Taking a well-worn page from the playbook of the Tobacco Industry, the fast food industry is quietly, and so far successfully, eliminating local control over nutrition policy.
In March, the Arizona legislature passed a preemption bill written by the Arizona Restaurant Association. The new law, which goes into effect in July, takes away the authority of local communities to regulate “toys, games, coupons, crayons, coloring placements or prizes that appeal to children if they are offered at restaurants,” according to a Reuters article.
In an opinion piece in the Arizona Daily Star titled “Pre-emptive bill on fast food and kids reeks of hollow politics,” Dale Kunkel and Doug Taren of the University of Arizona write that “Allowing the use of toys and other premiums to promote high-fat, high-calorie kids’ meals is one of the food companies’ favorite tactics.” No community in Arizona had even tried to address junk food marketing to children, more evidence that the Arizona preemption bill is part of a larger effort to stop the spread of the local obesity prevention movements like Santa Clara County, California’s ban on toys in children’s meals of poor nutritional quality.
In May, the restaurant industry succeeded in slipping Happy Meal preemption into an unrelated bill passed by the Florida Legislature. Then in June the Ohio Senate passed legislation taking away local authority to regulate restaurant ingredients, in response to Cleveland’s recently adopted ban on the use of Trans-Fats. Preemption has also passed in Alabama, according to the New York Times.
It all started in Washington, DC. When federal preemption of restaurant menu labeling laws was added to 2010’s health care reform legislation, taking away state and local authority over menu labeling, the industry bragged that preemption was “Good News For Franchise Restaurants.”
After hitting a home run in Washington, the industry took its preemption strategy on the road, turning last November’s Tea Party into a Junk Food Party. As if to prove its power in the state legislatures, the fast food industry rolled out an ambitious campaign for state preemption of local childhood obesity prevention efforts.
How can obesity prevention advocates fight back against a powerful and sophisticated preemption campaign? After all, fast food is a $170 billion industry in the US, and $1.6 billion is spent on advertising to children.
Obesity prevention advocates can mine important lessons learned by the grassroots tobacco movement in the 1980’s and 90’s. Today, the tobacco control movement uses the excellent protectlocalcontrol.org website to expose the tobacco industry’s tireless efforts to preempt local smokefree ordinances. In addition, tobacco control coalitions learned early the importance of tracking legislation and responding rapidly to educate and mobilize advocates to “shine a bright light” on any attempt to erode home rule.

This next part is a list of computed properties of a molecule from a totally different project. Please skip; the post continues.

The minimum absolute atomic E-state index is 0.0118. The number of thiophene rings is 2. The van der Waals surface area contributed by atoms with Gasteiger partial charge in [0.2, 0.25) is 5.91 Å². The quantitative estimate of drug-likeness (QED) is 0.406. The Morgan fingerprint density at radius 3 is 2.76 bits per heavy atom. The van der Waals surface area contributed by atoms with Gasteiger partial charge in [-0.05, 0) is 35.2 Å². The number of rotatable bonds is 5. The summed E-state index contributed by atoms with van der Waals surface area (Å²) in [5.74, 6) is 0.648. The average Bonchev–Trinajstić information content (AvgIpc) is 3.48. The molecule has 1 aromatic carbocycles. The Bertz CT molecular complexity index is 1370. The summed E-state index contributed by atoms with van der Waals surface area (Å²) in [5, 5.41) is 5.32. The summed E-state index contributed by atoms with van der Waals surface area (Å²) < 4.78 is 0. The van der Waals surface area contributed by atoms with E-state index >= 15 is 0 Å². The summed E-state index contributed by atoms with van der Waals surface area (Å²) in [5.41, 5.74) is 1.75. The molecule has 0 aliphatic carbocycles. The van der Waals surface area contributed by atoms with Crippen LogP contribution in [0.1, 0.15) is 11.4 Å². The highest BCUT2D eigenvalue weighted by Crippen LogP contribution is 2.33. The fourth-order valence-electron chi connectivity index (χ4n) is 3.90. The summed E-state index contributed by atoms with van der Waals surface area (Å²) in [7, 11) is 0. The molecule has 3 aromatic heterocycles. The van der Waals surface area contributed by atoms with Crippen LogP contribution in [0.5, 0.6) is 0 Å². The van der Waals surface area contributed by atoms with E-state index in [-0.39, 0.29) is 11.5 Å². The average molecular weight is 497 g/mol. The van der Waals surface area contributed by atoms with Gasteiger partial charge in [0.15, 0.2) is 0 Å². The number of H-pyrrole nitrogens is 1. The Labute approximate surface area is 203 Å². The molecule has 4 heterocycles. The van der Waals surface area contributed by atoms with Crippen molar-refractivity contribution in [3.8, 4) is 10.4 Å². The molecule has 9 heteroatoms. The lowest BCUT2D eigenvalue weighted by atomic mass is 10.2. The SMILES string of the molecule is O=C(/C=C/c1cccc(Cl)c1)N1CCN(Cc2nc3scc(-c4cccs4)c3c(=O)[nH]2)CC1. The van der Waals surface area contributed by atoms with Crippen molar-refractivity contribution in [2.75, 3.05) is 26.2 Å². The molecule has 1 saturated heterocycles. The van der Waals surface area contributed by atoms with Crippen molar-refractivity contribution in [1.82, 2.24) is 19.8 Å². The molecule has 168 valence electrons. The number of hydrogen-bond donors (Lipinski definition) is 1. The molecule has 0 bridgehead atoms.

Preemption and other industry shenanigans usually happen behind closed doors. According to the LA Times, the restaurant industry’s campaign against local control is “Moving under the radar so stealthily that in some cases local politicians and anti-obesity activists missed it entirely.” The National Restaurant Association denies that they’re orchestrating a national campaign to preempt local obesity prevention movements, but their spokeswoman admits that “there are conversations about strategy.”
History has proven the most effective way to protect community control and self-determination is to shine a bright light on the lobbyists who are behind preemption, and their motivations. But the obesity prevention field better do it quickly or risk losing a vital and diverse movement to prevent childhood obesity.
by Mark Pertschuk
About 3000 Americans die in home fires every year and thousands more are injured. Home fires are the greatest cause of fire deaths and injuries, and children under five and older adults face the highest risk.
One of the great public health success stories of the past decade is the grassroots movement for local ordinances requiring fire sprinklers in new homes. Residential fire sprinklers, similar to the systems required in hotels and apartment buildings, cut the risk of death from home fires by 80% and the cost of property damage by 71%. According to one study, the cost of sprinklering new homes averages $1.61 per square foot. If you think that’s too expensive, check out the NFPA’s Faces of Fire campaign to get a sense of the incalculable costs of home fires.
In a grassroots movement that started in the late 1970’s, fire prevention advocates have passed more than 300 local ordinances across the US requiring residential sprinklers in new single- and two-family homes. These laws have passed from San Clemente, California to Pleasant View, Tennessee. It’s an example of grassroots democracy at its best.